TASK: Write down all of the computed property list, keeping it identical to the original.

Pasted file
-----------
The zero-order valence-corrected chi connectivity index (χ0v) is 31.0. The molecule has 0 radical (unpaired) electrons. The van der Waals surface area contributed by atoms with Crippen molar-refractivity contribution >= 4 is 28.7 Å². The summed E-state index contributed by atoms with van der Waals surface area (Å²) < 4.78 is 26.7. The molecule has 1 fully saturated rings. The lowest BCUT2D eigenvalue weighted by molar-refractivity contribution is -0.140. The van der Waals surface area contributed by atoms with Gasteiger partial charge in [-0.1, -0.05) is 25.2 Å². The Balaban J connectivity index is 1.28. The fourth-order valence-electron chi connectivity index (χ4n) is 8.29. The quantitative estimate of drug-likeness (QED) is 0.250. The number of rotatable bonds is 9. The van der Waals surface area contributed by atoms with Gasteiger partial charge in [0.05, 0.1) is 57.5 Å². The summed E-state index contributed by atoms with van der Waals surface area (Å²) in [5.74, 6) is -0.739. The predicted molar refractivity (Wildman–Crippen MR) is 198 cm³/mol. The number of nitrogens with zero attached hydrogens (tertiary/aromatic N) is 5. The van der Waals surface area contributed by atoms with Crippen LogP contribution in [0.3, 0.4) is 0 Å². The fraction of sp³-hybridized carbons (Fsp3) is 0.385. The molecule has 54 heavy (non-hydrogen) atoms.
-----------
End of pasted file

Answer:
The zero-order valence-corrected chi connectivity index (χ0v) is 31.0. The molecule has 0 radical (unpaired) electrons. The van der Waals surface area contributed by atoms with Crippen molar-refractivity contribution >= 4 is 28.7 Å². The summed E-state index contributed by atoms with van der Waals surface area (Å²) < 4.78 is 26.7. The molecule has 1 fully saturated rings. The lowest BCUT2D eigenvalue weighted by molar-refractivity contribution is -0.140. The van der Waals surface area contributed by atoms with Gasteiger partial charge in [-0.1, -0.05) is 25.2 Å². The Balaban J connectivity index is 1.28. The fourth-order valence-electron chi connectivity index (χ4n) is 8.29. The quantitative estimate of drug-likeness (QED) is 0.250. The number of rotatable bonds is 9. The van der Waals surface area contributed by atoms with Gasteiger partial charge in [0.05, 0.1) is 57.5 Å². The summed E-state index contributed by atoms with van der Waals surface area (Å²) in [5.74, 6) is -0.739. The predicted molar refractivity (Wildman–Crippen MR) is 198 cm³/mol. The number of nitrogens with zero attached hydrogens (tertiary/aromatic N) is 5. The van der Waals surface area contributed by atoms with Crippen LogP contribution in [0.3, 0.4) is 0 Å². The fraction of sp³-hybridized carbons (Fsp3) is 0.385. The molecule has 54 heavy (non-hydrogen) atoms.